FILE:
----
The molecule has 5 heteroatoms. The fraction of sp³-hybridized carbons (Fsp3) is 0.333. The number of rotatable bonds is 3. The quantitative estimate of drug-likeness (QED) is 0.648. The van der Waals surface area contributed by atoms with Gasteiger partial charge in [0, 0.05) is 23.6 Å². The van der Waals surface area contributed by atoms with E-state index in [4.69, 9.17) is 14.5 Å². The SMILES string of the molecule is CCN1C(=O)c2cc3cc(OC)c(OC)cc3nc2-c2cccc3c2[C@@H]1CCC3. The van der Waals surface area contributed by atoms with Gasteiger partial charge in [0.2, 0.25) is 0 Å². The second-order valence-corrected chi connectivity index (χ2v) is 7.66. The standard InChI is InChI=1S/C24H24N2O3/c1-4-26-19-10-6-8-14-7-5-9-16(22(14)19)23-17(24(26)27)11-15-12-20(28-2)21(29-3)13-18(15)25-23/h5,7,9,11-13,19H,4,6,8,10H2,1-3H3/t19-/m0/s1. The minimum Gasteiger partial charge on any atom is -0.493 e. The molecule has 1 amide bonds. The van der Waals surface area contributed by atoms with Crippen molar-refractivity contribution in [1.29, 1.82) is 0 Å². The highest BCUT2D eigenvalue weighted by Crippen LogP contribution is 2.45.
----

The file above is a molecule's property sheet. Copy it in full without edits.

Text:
The molecule has 5 heteroatoms. The fraction of sp³-hybridized carbons (Fsp3) is 0.333. The number of rotatable bonds is 3. The quantitative estimate of drug-likeness (QED) is 0.648. The van der Waals surface area contributed by atoms with Gasteiger partial charge in [0, 0.05) is 23.6 Å². The van der Waals surface area contributed by atoms with E-state index in [4.69, 9.17) is 14.5 Å². The SMILES string of the molecule is CCN1C(=O)c2cc3cc(OC)c(OC)cc3nc2-c2cccc3c2[C@@H]1CCC3. The van der Waals surface area contributed by atoms with Gasteiger partial charge in [0.2, 0.25) is 0 Å². The second-order valence-corrected chi connectivity index (χ2v) is 7.66. The standard InChI is InChI=1S/C24H24N2O3/c1-4-26-19-10-6-8-14-7-5-9-16(22(14)19)23-17(24(26)27)11-15-12-20(28-2)21(29-3)13-18(15)25-23/h5,7,9,11-13,19H,4,6,8,10H2,1-3H3/t19-/m0/s1. The minimum Gasteiger partial charge on any atom is -0.493 e. The molecule has 1 amide bonds. The van der Waals surface area contributed by atoms with Crippen molar-refractivity contribution in [1.29, 1.82) is 0 Å². The highest BCUT2D eigenvalue weighted by Crippen LogP contribution is 2.45.